Yesterday, Safaricom’s M-Pesa system took a two-hour nap, causing quite a stir across Kenya. With over 800,000 M-Pesa agents and payment merchants affected, it’s clear how much the country leans on this one mobile payment service.

The hiccup paused all M-Pesa transactions, throwing a spanner in the works for government services, daily revenue collections, deposits at sports betting sites in Kenya, and queues at businesses and institutions. Critical services like e-Citizen, supermarkets, fuel stations, hospitals, pharmacies, and schools collecting fees were left in the lurch. Even personal payments like withdrawals, transfers, airtime purchases, and bank to M-Pesa transactions were stuck.

Safaricom’s Silence

With a lion’s share of the market at 65%, Safaricom usually gives a heads-up for system maintenance. But this time, its 32 million M-Pesa users were caught off-guard. Safaricom’s response? A social media apology for the inconvenience.

e-Citizen, Kenya’s digital government services platform, which relies heavily on M-Pesa, was among the affected. It handles services like birth and death registration, driver’s licences, police clearance, business registration, and passport applications. The government’s recent move to centralize all payments through e-Citizen and M-Pesa only added to the chaos.

M-Pesa’s outage didn’t just inconvenience the public but also hit where it hurts – the government’s pocket. It’s the go-to for big taxpayers like betting firms and alcohol manufacturers to pay their dues to the Kenya Revenue Authority (KRA).

The timing couldn’t be worse – schools reopening, people travelling, and loads of transactions due for school fees and shopping. One customer shared a tale of cab woes: “I left the office to Kilimani using a cab, but since M-Pesa was down and I didn’t have cash, we agreed with the driver to hold my national ID until the system is restored. To make it worse, I couldn’t even purchase airtime from my app to seek help elsewhere.”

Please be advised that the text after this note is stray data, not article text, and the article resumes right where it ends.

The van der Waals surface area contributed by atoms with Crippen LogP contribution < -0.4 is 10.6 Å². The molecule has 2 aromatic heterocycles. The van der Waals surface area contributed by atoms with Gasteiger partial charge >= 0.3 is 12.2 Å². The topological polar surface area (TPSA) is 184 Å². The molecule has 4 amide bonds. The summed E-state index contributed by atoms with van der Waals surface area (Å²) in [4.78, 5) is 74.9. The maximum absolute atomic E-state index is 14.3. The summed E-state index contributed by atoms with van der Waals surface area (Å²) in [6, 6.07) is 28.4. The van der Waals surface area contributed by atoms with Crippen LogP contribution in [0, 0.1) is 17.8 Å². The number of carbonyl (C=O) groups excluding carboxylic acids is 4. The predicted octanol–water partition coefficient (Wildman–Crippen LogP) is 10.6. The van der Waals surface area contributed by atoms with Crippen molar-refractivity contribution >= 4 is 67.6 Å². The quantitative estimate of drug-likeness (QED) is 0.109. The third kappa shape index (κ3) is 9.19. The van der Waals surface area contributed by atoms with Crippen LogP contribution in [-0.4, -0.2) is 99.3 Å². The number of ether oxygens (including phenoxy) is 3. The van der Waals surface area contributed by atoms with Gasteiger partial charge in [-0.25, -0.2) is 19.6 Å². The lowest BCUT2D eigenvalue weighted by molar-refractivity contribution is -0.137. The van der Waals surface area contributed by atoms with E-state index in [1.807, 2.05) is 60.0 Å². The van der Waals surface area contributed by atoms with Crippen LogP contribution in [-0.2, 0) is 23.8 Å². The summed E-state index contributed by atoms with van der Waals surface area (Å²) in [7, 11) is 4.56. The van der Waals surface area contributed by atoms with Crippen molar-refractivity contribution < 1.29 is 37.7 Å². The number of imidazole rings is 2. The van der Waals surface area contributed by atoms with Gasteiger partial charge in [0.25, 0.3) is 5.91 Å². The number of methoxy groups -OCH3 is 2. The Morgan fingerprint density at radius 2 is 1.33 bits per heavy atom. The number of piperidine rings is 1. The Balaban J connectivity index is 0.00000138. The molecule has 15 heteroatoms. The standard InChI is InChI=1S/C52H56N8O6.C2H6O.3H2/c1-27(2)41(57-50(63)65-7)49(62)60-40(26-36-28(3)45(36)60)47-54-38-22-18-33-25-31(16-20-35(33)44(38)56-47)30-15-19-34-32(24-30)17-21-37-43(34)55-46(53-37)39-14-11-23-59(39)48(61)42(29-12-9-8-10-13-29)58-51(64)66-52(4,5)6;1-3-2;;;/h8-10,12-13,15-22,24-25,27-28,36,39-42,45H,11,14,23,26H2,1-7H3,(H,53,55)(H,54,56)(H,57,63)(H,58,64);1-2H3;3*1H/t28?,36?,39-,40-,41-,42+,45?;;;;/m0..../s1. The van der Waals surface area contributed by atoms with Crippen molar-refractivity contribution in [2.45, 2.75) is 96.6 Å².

The downtime pushed people to turn to bank transfers, mobile banking apps, and ATMs. KCB Bank even issued a notice about delays in M-Pesa to bank services, asking for customers’ patience.

A Call for Interoperability

This incident shines a light on the need for mobile money interoperability. Central Bank of Kenya has been nudging for a break-up of Safaricom’s dominance to diversify payment options. Airtel and Telkom Kenya users can pay via Safaricom’s Lipa na M-Pesa, but the reverse isn’t true yet. 

Safaricom is yet to list “Lipa na Airtel Money” for its users.

The M-Pesa outage not only caused temporary inconvenience but also highlighted Kenya’s overreliance on a single service, sparking discussions on the need for a more robust and diverse mobile payment ecosystem.

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